Knowing When to Keep Kids Home From School

Substitute teaching always has the possibility of going one of two ways

  1. Good or
  2. Bad

There is never really any middle ground.  After 16 years of subbing, I count those days that just seem to happen (nothing memorable, nothing noteworthy, nothing attention getting) as good days.  But the days I like the most (and that do not happen very often) is when a student says or does something funny, and they don’t realize it.

Last Thursday I was subbing a half day in the morning for a history teacher.  Students shuffled into homeroom as I gave the teacher’s written instructions a cursery look and identified where pertinant supplies and such were located.  A socially ackward young fellow came by and held his agenda a couple inches from my nose, so that I had to step back and blink repeatedly to uncross my eyes.

“They told me in the office I had to show this to all my teachers because I wasn’t here yesterday,” was his explanation for the discombobulating 5 seconds and the interruption in my personal space (They need to teach the difference between social and personal space prior to letting kids attend high school. Some kids just don’t get it.).

“Okay,” I said with a smile. “Thank you. I appreciate it and will note that you showed me on the note I leave for Ms. ______.”  I figured I’d throw him a bone and complement him on his eager, albeit awkward, attempt to follow the rules.

“I had a stomach virus.” Obviously he either thought my interaction meant that I wanted to hear more or he was understanding the rules incorrectly – no, son you don’t have to tell me why you were absent.  It didn’t stop there.  He felt obliged to add, “My brother was absent the day before because he had a stomach virus, and then I got it yesterday.  I probably got it from him. We live in a trailor one third the size of this room, so it’s easy to catch things.”

I wasn’t really sure what to say here.  So I said, “Hmmmm…”, while I nodded my head and looked at him.  I was just glad he stopped at explaining the probability of him contracting the virus from his brother and didn’t venture in to the details of the virus’s progression.  I would have had to stop him there unless he wanted to have my instantaneous stomach virus all over his shoes.

In all honesty, I really just wanted him to go sit down so I could continue with my last second preparations (it comes with the job), but I didn’t want him to feel as if I didn’t care (although I didn’t), so trying to show empathy and close the conversation on a positive note, I said, “I’m glad you are feeling better.  Stomach viruses are no fun.”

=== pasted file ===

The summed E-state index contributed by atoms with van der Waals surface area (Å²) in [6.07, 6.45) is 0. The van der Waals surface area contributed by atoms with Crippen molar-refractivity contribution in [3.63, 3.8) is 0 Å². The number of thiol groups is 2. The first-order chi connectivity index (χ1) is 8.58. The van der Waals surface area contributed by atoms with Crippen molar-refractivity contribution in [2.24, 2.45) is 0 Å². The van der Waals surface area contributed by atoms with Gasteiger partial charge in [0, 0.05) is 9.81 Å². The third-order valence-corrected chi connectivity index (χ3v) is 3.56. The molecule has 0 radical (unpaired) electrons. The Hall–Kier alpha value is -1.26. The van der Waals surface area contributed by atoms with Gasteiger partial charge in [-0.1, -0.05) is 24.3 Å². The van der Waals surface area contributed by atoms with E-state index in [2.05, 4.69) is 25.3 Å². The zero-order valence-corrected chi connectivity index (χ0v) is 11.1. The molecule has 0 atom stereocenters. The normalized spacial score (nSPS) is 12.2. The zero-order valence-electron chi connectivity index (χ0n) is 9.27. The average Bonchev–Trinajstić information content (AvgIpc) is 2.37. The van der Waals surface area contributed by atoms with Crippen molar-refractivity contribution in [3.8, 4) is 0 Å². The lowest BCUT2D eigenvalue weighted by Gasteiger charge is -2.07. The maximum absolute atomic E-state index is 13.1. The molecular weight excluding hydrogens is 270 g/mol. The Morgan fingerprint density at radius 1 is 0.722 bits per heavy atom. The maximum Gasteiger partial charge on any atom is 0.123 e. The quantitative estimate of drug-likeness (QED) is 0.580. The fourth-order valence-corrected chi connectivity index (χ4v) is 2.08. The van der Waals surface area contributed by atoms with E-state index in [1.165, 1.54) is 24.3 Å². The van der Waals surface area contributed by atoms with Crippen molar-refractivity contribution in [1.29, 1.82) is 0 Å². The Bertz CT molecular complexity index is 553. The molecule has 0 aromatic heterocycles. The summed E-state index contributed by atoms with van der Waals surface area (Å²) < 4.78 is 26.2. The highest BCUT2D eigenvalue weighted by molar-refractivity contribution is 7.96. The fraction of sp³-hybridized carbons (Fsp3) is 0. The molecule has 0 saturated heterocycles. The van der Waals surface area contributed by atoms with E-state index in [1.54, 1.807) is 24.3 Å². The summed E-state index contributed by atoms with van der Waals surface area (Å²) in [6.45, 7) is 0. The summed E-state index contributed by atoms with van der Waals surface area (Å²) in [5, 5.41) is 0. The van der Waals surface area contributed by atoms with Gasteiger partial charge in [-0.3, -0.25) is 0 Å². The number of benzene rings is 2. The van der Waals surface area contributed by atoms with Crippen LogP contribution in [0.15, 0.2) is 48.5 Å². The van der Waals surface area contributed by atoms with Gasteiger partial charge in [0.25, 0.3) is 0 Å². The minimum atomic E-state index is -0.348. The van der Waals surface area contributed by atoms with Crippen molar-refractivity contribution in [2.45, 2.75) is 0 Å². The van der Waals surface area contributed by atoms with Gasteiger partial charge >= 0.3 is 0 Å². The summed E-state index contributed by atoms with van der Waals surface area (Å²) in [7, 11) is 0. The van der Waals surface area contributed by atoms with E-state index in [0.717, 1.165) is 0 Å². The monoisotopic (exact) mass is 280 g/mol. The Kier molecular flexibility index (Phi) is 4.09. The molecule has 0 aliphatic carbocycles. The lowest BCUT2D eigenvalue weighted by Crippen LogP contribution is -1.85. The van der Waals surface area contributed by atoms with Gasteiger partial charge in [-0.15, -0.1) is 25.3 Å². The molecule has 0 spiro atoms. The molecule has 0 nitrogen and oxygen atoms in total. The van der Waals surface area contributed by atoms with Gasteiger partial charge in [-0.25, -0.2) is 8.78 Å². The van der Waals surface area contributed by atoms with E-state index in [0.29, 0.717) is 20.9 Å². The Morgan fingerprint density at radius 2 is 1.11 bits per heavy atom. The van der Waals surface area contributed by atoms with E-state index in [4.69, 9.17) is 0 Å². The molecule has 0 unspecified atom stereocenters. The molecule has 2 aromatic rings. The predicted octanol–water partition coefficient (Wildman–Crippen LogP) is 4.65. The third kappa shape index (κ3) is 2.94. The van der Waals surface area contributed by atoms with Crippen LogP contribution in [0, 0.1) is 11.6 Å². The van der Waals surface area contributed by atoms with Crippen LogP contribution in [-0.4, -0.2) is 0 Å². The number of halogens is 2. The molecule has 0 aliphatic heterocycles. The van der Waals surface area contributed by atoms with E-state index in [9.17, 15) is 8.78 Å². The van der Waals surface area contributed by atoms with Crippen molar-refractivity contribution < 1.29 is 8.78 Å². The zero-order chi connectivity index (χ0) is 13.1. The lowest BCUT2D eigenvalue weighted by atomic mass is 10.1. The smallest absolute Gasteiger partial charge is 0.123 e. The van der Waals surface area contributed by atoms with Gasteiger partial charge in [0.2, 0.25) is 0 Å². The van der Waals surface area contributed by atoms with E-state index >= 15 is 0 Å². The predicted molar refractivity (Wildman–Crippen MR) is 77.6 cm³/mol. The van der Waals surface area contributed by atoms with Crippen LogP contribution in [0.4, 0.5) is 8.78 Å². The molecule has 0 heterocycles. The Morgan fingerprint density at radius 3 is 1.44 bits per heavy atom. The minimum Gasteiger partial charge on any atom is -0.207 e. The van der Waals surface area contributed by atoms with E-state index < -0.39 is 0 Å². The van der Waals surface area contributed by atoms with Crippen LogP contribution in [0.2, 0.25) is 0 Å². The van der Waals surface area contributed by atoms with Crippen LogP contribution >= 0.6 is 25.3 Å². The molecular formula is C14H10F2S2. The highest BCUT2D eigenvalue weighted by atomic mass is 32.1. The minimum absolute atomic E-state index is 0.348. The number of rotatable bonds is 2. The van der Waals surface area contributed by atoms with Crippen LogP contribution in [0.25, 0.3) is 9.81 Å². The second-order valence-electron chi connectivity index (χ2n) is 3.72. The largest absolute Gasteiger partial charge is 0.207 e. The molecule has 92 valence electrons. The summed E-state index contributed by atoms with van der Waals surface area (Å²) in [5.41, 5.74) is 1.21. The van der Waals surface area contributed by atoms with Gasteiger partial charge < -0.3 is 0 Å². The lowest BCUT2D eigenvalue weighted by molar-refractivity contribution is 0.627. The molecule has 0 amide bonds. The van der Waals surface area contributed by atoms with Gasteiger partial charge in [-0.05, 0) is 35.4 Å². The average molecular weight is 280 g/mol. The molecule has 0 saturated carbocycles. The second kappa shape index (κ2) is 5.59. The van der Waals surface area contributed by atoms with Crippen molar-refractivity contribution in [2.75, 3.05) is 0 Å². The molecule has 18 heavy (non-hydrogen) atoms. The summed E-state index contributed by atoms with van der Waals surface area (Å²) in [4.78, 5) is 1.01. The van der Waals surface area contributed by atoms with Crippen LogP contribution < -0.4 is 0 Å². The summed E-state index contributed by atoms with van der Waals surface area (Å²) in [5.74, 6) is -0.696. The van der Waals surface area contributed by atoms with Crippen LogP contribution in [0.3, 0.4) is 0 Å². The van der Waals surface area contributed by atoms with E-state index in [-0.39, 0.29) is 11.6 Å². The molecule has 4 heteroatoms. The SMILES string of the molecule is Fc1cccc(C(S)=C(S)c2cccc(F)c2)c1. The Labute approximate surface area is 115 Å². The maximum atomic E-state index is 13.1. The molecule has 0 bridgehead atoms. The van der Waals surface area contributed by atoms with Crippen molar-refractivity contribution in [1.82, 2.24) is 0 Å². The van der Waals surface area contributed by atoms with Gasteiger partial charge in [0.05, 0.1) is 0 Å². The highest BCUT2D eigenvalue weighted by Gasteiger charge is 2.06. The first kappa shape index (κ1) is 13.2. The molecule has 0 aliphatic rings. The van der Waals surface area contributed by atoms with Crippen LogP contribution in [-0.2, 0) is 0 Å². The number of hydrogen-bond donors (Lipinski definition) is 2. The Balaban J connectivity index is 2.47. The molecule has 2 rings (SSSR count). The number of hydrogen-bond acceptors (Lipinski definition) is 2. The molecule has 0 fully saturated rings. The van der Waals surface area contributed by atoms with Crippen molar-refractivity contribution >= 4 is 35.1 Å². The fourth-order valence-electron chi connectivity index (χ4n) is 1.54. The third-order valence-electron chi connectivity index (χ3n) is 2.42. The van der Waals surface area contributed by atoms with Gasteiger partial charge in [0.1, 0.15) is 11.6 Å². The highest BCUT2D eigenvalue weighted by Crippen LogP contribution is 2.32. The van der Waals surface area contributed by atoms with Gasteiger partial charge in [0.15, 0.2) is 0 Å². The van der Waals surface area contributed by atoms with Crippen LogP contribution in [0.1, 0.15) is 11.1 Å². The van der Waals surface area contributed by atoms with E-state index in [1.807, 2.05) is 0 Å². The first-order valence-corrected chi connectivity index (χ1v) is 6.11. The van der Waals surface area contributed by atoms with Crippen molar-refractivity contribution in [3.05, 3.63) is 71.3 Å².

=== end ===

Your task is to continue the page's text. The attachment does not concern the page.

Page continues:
Maybe I said it in the wrong order: the positive note came first and the empathy closed, which I guess implies that I wanted to discuss things further.  Maybe I should have empathized with him first and then closed with the positive note.  It’s all so confusing. This is why I prefer writing to speaking.  I can edit what I want to say on the paper; whereas, once it comes out of my mouth, there’s no revision.  There was no telling him “oh, sorry, I meant to close with ‘I’m glad you are feeling better’ so the conversation is over now” when he explained that the virus made him so weak he couldn’t lift his game controller.

He actually said with the utmost seriousness “I was so weak I couldn’t lift my game controller.”

“Really?” I asked in the best psuedo-caring voice I could muster without laughing.  He had confessed it in such total seriousness the smart-alek in me jumped to the surface so quickly I barely had time to restrain myself when I said, “Wow, I’m surprised you weren’t in the hospital.”

“I know,” again most seriously, “I love my video games.”

Oh my goodness! Being so weak that he couldn’t pick up and hold a 2 oz controller for an extended period of time is was worse than retching his guts up at one end while pouring them out the other end?  That had to be the worst day ever!

Maybe that should be the new standard for being allowed to stay home.

“Mom, I just threw up all over my room and the open sewers in India smell better than what I did in the bathroom. May I stay home from school?”

“Can you pick up the video game controller?”


“Then no, honey, you are definitely not sick enough to stay home.  Just make sure you have a clear path to the trash can and don’t toot until you are sitting on the pot.”

Sounds good to me.


3 thoughts on “Knowing When to Keep Kids Home From School

  1. Haha! Kids these days. 😀 Seriously though, my mom never let us play when we were home sick after the one time I maaaaay have exaggerated some symptoms to stay home and read…

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